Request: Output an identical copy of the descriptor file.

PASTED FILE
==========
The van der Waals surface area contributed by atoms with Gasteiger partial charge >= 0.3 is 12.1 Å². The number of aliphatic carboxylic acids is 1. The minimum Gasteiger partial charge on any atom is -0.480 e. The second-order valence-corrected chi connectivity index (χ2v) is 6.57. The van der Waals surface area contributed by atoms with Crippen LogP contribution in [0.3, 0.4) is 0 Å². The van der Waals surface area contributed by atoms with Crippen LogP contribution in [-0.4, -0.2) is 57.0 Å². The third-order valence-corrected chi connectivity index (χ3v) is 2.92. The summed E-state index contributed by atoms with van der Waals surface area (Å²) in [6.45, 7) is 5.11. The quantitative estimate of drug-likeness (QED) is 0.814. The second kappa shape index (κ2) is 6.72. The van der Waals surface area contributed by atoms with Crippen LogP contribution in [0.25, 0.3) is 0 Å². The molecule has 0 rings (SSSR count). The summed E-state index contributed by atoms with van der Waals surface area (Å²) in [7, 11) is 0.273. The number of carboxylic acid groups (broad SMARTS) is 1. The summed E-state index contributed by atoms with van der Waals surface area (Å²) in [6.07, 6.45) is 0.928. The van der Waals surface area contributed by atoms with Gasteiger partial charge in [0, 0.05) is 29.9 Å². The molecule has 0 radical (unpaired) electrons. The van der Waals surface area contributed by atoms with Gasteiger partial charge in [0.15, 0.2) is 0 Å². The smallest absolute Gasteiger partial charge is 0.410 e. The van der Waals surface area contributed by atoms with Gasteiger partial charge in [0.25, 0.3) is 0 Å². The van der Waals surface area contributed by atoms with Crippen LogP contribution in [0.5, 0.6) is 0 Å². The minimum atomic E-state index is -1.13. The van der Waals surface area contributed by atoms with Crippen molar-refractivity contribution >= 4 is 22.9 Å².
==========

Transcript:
The van der Waals surface area contributed by atoms with Gasteiger partial charge >= 0.3 is 12.1 Å². The number of aliphatic carboxylic acids is 1. The minimum Gasteiger partial charge on any atom is -0.480 e. The second-order valence-corrected chi connectivity index (χ2v) is 6.57. The van der Waals surface area contributed by atoms with Crippen LogP contribution in [0.3, 0.4) is 0 Å². The van der Waals surface area contributed by atoms with Crippen LogP contribution in [-0.4, -0.2) is 57.0 Å². The third-order valence-corrected chi connectivity index (χ3v) is 2.92. The summed E-state index contributed by atoms with van der Waals surface area (Å²) in [6.45, 7) is 5.11. The quantitative estimate of drug-likeness (QED) is 0.814. The second kappa shape index (κ2) is 6.72. The van der Waals surface area contributed by atoms with Crippen LogP contribution in [0.25, 0.3) is 0 Å². The molecule has 0 rings (SSSR count). The summed E-state index contributed by atoms with van der Waals surface area (Å²) in [7, 11) is 0.273. The number of carboxylic acid groups (broad SMARTS) is 1. The summed E-state index contributed by atoms with van der Waals surface area (Å²) in [6.07, 6.45) is 0.928. The van der Waals surface area contributed by atoms with Gasteiger partial charge in [0, 0.05) is 29.9 Å². The molecule has 0 radical (unpaired) electrons. The van der Waals surface area contributed by atoms with Gasteiger partial charge in [0.15, 0.2) is 0 Å². The smallest absolute Gasteiger partial charge is 0.410 e. The van der Waals surface area contributed by atoms with Gasteiger partial charge in [0.25, 0.3) is 0 Å². The van der Waals surface area contributed by atoms with Crippen LogP contribution in [0.5, 0.6) is 0 Å². The minimum atomic E-state index is -1.13. The van der Waals surface area contributed by atoms with Crippen molar-refractivity contribution >= 4 is 22.9 Å².